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Are Canned Smoked Sardines Healthy?

author image Maria Christensen
Since 1997, Maria Christensen has written about business, history, food, culture and travel for diverse publications, including the "Savannah Morning News" and "Art Voices Magazine." She authored a guidebook to Seattle and works as the business team lead for a software company. Christensen studied communications at the University of Washington and history at Armstrong Atlantic State University.
Are Canned Smoked Sardines Healthy?
Sardines are smoked before being packed in oil for canning. Photo Credit: DAJ/amana images/Getty Images

Before tuna fish was a staple in American cupboards, canned sardines reigned on the shelves as an inexpensive source of protein. The popularity of sardines declined after World War II, along with a dramatic decrease in the fish population, according to an article in "The Washington Post." While the number of sardines has rebounded, they have not yet reclaimed their position as a culinary staple. If you want a healthy way to get more omega-3 fatty acids and calcium in your diet without spending a lot of money, sardines are a good choice.

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Sardines are smoked before being packed in cans, usually with some type of oil. The nutritional content of smoked and canned sardines varies between manufacturers depending on the type of oil used and the amount of salt added as a preservative and for flavor. One can is considered a serving, and a typical serving of smoked sardines packed in olive oil contains around 14 grams of protein, 168 calories and 14.4 grams of fat. 2.4 grams of the fat content is saturated. Most of the fat content in sardines stems from polyunsaturated and monounsaturated fats, which may help to lower cholesterol levels and prevent heart disease.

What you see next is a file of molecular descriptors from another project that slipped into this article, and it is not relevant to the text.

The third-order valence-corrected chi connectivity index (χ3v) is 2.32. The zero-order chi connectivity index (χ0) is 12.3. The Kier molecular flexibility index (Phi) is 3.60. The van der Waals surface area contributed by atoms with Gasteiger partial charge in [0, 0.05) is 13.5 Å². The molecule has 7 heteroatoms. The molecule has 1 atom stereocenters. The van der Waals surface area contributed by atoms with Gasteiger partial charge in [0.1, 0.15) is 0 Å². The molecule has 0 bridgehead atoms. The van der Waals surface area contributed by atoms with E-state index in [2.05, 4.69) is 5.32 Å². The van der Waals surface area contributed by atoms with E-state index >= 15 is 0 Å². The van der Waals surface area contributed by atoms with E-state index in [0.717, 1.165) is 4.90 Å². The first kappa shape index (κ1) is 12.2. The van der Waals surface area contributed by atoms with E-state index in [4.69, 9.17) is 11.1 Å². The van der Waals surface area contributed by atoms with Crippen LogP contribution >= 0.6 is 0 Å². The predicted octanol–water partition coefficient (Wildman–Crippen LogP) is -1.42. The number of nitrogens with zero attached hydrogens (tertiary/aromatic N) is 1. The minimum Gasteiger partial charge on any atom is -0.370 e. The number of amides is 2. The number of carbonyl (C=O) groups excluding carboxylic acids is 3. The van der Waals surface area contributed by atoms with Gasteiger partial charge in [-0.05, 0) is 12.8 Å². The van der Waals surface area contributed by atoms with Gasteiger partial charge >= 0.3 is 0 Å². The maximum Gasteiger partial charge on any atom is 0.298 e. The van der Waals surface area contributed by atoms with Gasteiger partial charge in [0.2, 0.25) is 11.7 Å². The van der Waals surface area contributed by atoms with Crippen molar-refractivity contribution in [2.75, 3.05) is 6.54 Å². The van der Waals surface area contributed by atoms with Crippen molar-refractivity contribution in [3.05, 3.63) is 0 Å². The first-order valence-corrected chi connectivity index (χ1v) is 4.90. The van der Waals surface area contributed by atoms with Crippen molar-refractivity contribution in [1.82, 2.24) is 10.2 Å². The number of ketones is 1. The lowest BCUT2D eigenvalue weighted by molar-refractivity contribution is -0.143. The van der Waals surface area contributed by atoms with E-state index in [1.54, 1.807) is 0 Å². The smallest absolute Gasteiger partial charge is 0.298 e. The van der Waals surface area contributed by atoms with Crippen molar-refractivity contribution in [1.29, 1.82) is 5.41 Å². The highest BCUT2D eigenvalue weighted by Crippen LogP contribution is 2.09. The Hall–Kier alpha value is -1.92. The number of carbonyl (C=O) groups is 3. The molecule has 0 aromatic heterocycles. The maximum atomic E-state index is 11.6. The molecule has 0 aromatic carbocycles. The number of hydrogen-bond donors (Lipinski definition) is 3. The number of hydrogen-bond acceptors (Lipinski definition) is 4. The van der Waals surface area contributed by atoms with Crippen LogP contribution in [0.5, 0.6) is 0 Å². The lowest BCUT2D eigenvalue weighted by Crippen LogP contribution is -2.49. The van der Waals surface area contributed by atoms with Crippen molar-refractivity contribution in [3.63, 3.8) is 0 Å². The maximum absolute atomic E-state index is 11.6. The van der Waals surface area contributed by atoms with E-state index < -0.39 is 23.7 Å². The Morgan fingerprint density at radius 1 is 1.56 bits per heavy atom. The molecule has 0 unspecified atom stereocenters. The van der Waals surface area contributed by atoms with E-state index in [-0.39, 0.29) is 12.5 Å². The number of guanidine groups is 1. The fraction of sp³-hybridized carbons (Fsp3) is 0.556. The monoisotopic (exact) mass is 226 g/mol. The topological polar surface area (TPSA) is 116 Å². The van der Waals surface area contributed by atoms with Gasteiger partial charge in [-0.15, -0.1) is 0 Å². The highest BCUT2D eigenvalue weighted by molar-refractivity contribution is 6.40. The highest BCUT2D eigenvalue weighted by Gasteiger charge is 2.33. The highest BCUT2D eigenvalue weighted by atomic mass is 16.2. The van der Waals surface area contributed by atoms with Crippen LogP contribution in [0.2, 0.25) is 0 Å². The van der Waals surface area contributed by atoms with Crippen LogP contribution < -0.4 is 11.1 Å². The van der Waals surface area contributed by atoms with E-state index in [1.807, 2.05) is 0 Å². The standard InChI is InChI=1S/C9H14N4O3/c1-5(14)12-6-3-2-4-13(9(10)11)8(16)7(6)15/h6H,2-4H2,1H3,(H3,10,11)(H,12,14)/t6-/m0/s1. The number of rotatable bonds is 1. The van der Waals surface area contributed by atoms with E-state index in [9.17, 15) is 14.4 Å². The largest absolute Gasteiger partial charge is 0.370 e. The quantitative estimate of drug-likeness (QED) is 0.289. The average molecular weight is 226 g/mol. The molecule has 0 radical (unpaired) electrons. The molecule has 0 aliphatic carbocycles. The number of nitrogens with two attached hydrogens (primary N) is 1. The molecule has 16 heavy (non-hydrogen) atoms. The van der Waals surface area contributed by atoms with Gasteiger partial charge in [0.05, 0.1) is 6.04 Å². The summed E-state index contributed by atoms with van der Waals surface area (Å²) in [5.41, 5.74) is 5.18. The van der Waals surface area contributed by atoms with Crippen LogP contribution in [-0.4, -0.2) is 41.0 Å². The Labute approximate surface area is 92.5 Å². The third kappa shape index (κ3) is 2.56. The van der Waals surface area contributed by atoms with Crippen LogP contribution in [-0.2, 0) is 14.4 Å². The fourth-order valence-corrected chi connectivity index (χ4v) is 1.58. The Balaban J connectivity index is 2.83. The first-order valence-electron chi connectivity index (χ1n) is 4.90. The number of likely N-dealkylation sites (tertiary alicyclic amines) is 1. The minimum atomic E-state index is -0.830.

Omega-3 Fatty Acids

Omega-3 fatty acids are polyunsaturated fats that you can only get from food sources. Tufts University School of Medicine notes that omega-3 fatty acids may help prevent cancer and rheumatoid arthritis. Sardines contain two types of omega-3 fatty acids called EPA and DHA, which are particularly helpful in lowering your risk of developing heart disease. A 4-oz. serving of canned sardines contains 1.7 grams of omega-3 fatty acids.


Calcium is a vital mineral for the formation and maintenance of bones and teeth and the prevention of osteoporosis. It also plays an important role in blood clotting and muscle contraction. If you are lactose-intolerant, it is particularly important to find other food sources high in calcium and eat them daily. Recommended daily intakes of calcium vary depending on age and gender, with teens and adults needing from 1,000 to 1,300 milligrams per day. Just 2 oz. of canned sardines holds 240 milligrams of calcium. The calcium in sardines mainly comes from the bones, which are soft and edible from the canning process.


Read the labels of canned, smoked sardines carefully. While they offer many health benefits, they are often high in sodium. Sodium levels vary significantly among producers. A can of sardines can contain anywhere from 160 milligrams of sodium to 340 milligrams. A healthy adult should get no more than 2,300 milligrams of sodium per day, but if you are dealing with kidney disease or high blood pressure, you should limit your intake to less than 1,500 milligrams per day.

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